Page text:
This concludes my brief tutorial on creating time-lapse movies using Photoshop CC, but Photoshop CC also includes editing features for such tasks as importing movie files, adjusting image quality, and adding audio and transitions. Interested viewers should feel free to take a look.
Making the Most of High Resolutions
One of the D850’s most notable features is its high pixel count, which supports an image size of 8K UHD, four times higher than that of the increasingly popular 4K televisions, allowing time-lapse movies to be filmed at sizes up to 8K UHD. If your goal is a work with a resolution of 4K UHD, you can increase definition by down-converting from a larger size. Alternatively, you can crop a larger image to smaller size, allowing you to select a standard-lens crop from footage filmed with a wide-angle lens or add panning effects during editing.
New uses for high-resolution footage include “vertical video” for display in digital signage or on smartphones. Footage filmed in landscape orientation on the D850 has enough pixels to display in 4K UHD when shown on a 4K UHD device in vertical orientation.
While it can be fun to view time-lapse movies on smartphones and the like, expectations are high for time-lapse movies that can be viewed in 4K UHD or 8K UHD, particularly in the case of Nikon system cameras like the D850, with high pixel counts and high-performance NIKKOR lenses. Needless to say, more will be demanded of footage filmed at such high resolutions than simply a high pixel count: viewers will expect more in terms of overall image quality, including tone range and color information. I would like to draw your attention to the freedom granted to photographers shooting in NEF (RAW) format, which not only offers a high pixel count but is resilient in the face of editing.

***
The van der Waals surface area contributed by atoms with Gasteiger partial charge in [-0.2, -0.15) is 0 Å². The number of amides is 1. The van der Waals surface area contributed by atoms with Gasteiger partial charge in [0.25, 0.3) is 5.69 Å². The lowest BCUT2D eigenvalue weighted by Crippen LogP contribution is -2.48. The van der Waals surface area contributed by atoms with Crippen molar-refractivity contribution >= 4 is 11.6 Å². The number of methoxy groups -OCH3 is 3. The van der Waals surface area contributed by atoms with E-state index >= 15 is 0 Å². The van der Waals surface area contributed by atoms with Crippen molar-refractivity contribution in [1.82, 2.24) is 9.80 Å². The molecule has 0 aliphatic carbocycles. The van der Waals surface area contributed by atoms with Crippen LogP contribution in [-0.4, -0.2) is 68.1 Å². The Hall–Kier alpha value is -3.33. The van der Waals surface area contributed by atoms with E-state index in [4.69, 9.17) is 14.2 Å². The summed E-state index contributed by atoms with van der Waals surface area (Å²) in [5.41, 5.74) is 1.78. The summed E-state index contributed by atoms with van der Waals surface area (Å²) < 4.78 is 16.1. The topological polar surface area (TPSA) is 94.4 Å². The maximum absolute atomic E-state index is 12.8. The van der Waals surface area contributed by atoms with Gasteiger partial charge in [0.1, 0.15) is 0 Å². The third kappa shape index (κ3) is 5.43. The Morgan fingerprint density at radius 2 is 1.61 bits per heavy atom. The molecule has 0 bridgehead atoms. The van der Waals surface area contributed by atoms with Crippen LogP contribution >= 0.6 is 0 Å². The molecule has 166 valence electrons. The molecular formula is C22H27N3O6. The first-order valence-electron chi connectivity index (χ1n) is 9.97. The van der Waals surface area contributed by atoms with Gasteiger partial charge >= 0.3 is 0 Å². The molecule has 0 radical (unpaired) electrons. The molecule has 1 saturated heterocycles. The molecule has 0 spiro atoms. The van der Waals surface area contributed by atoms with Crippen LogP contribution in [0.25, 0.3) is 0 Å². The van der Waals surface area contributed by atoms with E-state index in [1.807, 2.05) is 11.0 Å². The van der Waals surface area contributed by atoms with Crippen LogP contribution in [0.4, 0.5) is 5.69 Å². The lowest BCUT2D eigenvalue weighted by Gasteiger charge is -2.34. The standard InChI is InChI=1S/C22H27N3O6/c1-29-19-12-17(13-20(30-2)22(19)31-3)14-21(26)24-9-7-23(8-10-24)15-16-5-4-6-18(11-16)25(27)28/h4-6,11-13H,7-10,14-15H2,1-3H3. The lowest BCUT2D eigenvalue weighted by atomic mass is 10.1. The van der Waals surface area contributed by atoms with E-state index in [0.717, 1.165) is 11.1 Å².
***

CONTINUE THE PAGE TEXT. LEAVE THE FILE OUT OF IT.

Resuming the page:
The phrase “one source, multiple uses” may have drawn attention in this digital age, but time-lapse movies also have the potential for multiple uses from a single source.
The equipment needed for recording the raw materials for a time-lapse movie are fundamentally the same as those needed for any extended photo shoot: a camera, a lens, and a tripod. One thing that is different is that you will require some strategy to prevent breakdowns during the long time that elapses between the start and end of shooting.
Although the sky may be clear when shooting starts, rain may fall before it’s
over. Even if you’re willing to take a rain check with good grace, the changes
you may face during shooting also include condensation or the wind picking up. If
you’re worried about condensation, you have such options as wrapping a warmer
around the lens barrel, while wind can be handled by removing the strap or wrapping
it around the tripod.